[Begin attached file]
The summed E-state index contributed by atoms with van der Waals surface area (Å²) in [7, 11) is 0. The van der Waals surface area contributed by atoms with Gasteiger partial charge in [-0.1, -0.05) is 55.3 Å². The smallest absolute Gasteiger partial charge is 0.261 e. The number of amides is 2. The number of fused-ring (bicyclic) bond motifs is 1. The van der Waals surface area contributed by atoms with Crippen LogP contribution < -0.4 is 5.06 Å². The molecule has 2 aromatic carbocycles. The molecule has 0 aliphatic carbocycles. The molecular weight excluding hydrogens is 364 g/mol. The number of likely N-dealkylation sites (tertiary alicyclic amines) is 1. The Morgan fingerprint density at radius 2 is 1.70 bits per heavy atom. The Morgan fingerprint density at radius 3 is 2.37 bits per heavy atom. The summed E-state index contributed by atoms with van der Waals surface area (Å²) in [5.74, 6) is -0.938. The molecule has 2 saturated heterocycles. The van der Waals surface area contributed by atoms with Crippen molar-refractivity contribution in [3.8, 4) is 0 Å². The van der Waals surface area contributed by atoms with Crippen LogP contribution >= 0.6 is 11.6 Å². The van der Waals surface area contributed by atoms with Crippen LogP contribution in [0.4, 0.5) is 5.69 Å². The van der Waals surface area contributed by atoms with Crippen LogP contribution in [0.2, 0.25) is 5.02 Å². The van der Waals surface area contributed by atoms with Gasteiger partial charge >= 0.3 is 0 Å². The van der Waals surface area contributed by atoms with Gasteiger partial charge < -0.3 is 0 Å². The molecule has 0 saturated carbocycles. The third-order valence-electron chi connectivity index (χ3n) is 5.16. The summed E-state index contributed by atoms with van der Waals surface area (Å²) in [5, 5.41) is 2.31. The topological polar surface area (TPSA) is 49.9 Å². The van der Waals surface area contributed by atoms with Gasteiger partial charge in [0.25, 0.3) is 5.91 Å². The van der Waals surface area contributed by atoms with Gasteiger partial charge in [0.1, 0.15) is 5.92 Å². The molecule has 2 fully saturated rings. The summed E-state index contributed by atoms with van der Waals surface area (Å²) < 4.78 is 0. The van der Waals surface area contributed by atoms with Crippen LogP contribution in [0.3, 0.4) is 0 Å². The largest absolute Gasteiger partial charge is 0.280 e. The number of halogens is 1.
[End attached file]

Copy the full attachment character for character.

The summed E-state index contributed by atoms with van der Waals surface area (Å²) in [7, 11) is 0. The van der Waals surface area contributed by atoms with Gasteiger partial charge in [-0.1, -0.05) is 55.3 Å². The smallest absolute Gasteiger partial charge is 0.261 e. The number of amides is 2. The number of fused-ring (bicyclic) bond motifs is 1. The van der Waals surface area contributed by atoms with Crippen LogP contribution < -0.4 is 5.06 Å². The molecule has 2 aromatic carbocycles. The molecule has 0 aliphatic carbocycles. The molecular weight excluding hydrogens is 364 g/mol. The number of likely N-dealkylation sites (tertiary alicyclic amines) is 1. The Morgan fingerprint density at radius 2 is 1.70 bits per heavy atom. The Morgan fingerprint density at radius 3 is 2.37 bits per heavy atom. The summed E-state index contributed by atoms with van der Waals surface area (Å²) in [5.74, 6) is -0.938. The molecule has 2 saturated heterocycles. The van der Waals surface area contributed by atoms with Crippen molar-refractivity contribution in [3.8, 4) is 0 Å². The van der Waals surface area contributed by atoms with Crippen LogP contribution >= 0.6 is 11.6 Å². The van der Waals surface area contributed by atoms with Crippen LogP contribution in [0.4, 0.5) is 5.69 Å². The van der Waals surface area contributed by atoms with Crippen LogP contribution in [0.2, 0.25) is 5.02 Å². The van der Waals surface area contributed by atoms with Gasteiger partial charge >= 0.3 is 0 Å². The van der Waals surface area contributed by atoms with Gasteiger partial charge < -0.3 is 0 Å². The molecule has 0 saturated carbocycles. The third-order valence-electron chi connectivity index (χ3n) is 5.16. The summed E-state index contributed by atoms with van der Waals surface area (Å²) in [5, 5.41) is 2.31. The topological polar surface area (TPSA) is 49.9 Å². The van der Waals surface area contributed by atoms with Gasteiger partial charge in [0.25, 0.3) is 5.91 Å². The van der Waals surface area contributed by atoms with Gasteiger partial charge in [0.1, 0.15) is 5.92 Å². The molecule has 2 fully saturated rings. The summed E-state index contributed by atoms with van der Waals surface area (Å²) < 4.78 is 0. The van der Waals surface area contributed by atoms with Crippen LogP contribution in [0.3, 0.4) is 0 Å². The largest absolute Gasteiger partial charge is 0.280 e. The number of halogens is 1.